device is near the source-channel junction. Secondly, if we add SiGe to the drain there would be strain from
both the sides to the channel. This may lead to increase or decrease of mobility of the channel. The proposed
device will work with same efficiency if we introduce fully SiGe source instead of strained SiGe on the top of
Si Source. We have proposed strained SiGe in certain regions to minimise the stress on the Si channel.

Fig 14 : Band gap of strained SiGe and relaxed SiGe at various values of Ge mole fraction

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5.4 FABRICATION OF THE DEVICE :


The fabrication process flow is given in the figure 15.(a) It starts with Si wafer containing thin layer of strained
SiGe(20nm) layer. Then the Strained SiGe layers are etched in the channel and drain region, Si is grown in
those regions. (b) dummy gate (Si3N4, poly Si, SiO2) formation and source(p+) and drain(n+) are doped using 2
separate masks and spacer formation. The gate is dummy because when we dope source and drain regions, due
to mask misalignment the gate maybe doped with p+, so we are changing the gate later. (c) deposit pre-metal
dielectric(PMD) film SiO2, CMP(chemical mechanical planarization) till Si3N4 is exposed then remove the
dummy gate. (d) Si film is washed with HF acid, grow gate oxide (SiO2\ high K), deposit gate electrode(n+
poly- Si), CMP and PMD is removed.

Fig 15:n-type TFET fabrication process flow (a) STI, etch SiGe in drain and channel, we are left with source alone (b) dummy gate
formation, source(p+) and drain (n+) doping, spacer formation (c) PMD deposition, CMP, removal of dummy gate (d) Clean Si surface
with HF, formation of gate stack, CMP, remove PMD

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6. A NOVEL STRUCTURE TO OPTIMIZE THE SWITCHING SPEED OF A TFET:


The switching speed depends upon the Ion / Ioff ratio. Higher the ration, the faster is the device operation. The
technique to boost Ion current has been discussed earlier. Now the goal is to minimize the OFF current of the
device while maintaining the ON current intact.
The proposed structure employs an asymmetric gate oxide thickness. Along with work function engineering, it
is found possible to reduce the Ioff by 5 orders without significantly affecting the driving current Ion. Hence the
current ratio is boosted up for faster operation.
6.1 STRUCTURE OF THE DEVICE:
The structure is said to have symmetric oxide thickness when the gate oxide thickness is uniform and
asymmetric oxide thickness when a step is employed in the gate oxide near the source end [10].

Fig.16, asymmetric TFET structure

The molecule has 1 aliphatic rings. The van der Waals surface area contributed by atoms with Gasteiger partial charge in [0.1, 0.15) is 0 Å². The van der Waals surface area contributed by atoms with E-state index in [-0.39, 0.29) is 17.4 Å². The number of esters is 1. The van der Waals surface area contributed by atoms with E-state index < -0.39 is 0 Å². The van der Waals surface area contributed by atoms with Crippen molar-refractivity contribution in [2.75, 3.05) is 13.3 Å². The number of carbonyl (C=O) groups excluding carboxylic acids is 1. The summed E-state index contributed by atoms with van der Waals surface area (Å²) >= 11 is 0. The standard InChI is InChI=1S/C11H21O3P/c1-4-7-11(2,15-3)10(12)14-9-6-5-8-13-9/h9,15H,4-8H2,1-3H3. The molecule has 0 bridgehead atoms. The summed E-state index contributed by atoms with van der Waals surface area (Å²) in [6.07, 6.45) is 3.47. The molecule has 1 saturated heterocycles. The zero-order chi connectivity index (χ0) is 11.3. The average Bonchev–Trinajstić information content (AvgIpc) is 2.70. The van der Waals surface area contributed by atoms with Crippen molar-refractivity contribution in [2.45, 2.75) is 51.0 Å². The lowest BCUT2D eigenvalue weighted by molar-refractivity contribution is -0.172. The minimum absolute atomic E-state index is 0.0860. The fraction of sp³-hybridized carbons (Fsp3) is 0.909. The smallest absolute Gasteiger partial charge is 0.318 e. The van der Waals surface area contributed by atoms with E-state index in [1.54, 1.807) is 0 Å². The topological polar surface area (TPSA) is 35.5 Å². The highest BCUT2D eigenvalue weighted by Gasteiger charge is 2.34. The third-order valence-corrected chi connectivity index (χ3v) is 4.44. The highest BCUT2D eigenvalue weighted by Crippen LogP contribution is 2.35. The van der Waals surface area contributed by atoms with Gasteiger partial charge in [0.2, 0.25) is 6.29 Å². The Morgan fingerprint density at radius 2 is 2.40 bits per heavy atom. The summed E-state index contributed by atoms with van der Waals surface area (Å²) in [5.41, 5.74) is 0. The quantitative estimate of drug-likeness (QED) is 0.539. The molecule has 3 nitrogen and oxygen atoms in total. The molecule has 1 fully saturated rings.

The figure 16 shows the asymmetric TFET structure where HNAR determines the thickness of the extent to
which the oxide layer is raised above the channel outside the tunneling junction.
6.2 REDUCTION IN OFF CURRENT:
The tunneling probability in the tunneling junction is given by the following expression:

Where, m* - electron effective mass, Eg bandgap, energy range in which tunneling occurs, tox - oxide
thickness, tsi silicon thickness (in the tunneling junction), si permittivity of silicon, ox- permittivity of
oxide (in the tunneling junction).
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From the relation, oxide thickness has a low effect on tunneling probability outside the tunneling junction. This
feature enables for the reduction of Ioff. It is implemented by increasing the HNAR. Experimental observation
shows the reduction of Ioff as a function of HNAR as shown in fig. 17:

Fig.17 : Reduction of Ioff as a function of HNAR

The simulation studies were performed using the ISE TCAD tools. The HURX model for BTBT is employed.
The device parameters maintained are: gate length of 100nm, channel doping equals to 1 x 10 17 cm-3, drain
doping of 5 x 10 18 cm-3, source doping of 1 x 10 20 cm-3 and the difference in the metal-semiconductor work
function, ms = -0.55ev. Band gap narrowing model is also employed due to the high doping concentration of
source and drain.
From the plot, it can be inferred that Ioff reduces significantly and approaches a constant for the values of HNAR
above 15nm. The reduction in Ioff can be explained due to the weakening of the electric field in the tunneling
junction region in the OFF state of the device. The electric field lines emanate from the drain region and
terminate on the negative ions present in the tunneling region through the oxide. As HNAR is increased, the oxide
thickness increases which causes the density of electric field lines to reduce in the tunneling junction region in
the OFF state of the device. The fig .18 shows the reduced electric field in the channel, the peaks of the electric
field in the tunneling leakage regions for asymmetric gate oxide thickness in the off state.

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Fig.18 : Reduced electric field in the channel

This further affects the BTBT generation leading to a decreased OFF current. Added to it, the tunneling leakage
is reduced due to the increased tunneling barrier width in the tunneling regions. The following energy band
diagram in fig.19 shows the modified gradient from which the compression of the band in the OFF state can be
inferred.

Fig.19 : Compression of the band in the OFF state

This weakening of electric field affects the BTBT generation leading to a decreased OFF current as shown.

Fig.20 : Decreased OFF current

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From the graph (fig.20), the OFF current, i.e, the current at Vgs=0 is reduced by a factor of 10. In other words,
the OFF current Ioff is reduced by nearly 90%.
7. GATE WORK FUNCTION ENGINEERING:
The optimized Ion/Ioff ration can further be enhanced by employing gate work function engineering concept
which renders Ion intact for a particular value of ms. Ioff is plotted as a function of ms for asymmetric gate
oxide thickness as shown in fig. 21

Fig.21: Ioff as a function of ms for asymmetric gate oxide thickness

It could be inferred that Ioff is reduced as ms is increased. This is due to the shift in the threshold voltage.
However, this process is found to reduce the ON current Ion. For a particular value of ms=2.5 ev, Ioff is found
to be reduced dramatically without any significant reduction in Ion.

Fig.22 : log ID VGS curve

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The log ID VGS curve (fig.22) shows that the OFF current is reduced by 5 orders in an asymmetric gate oxide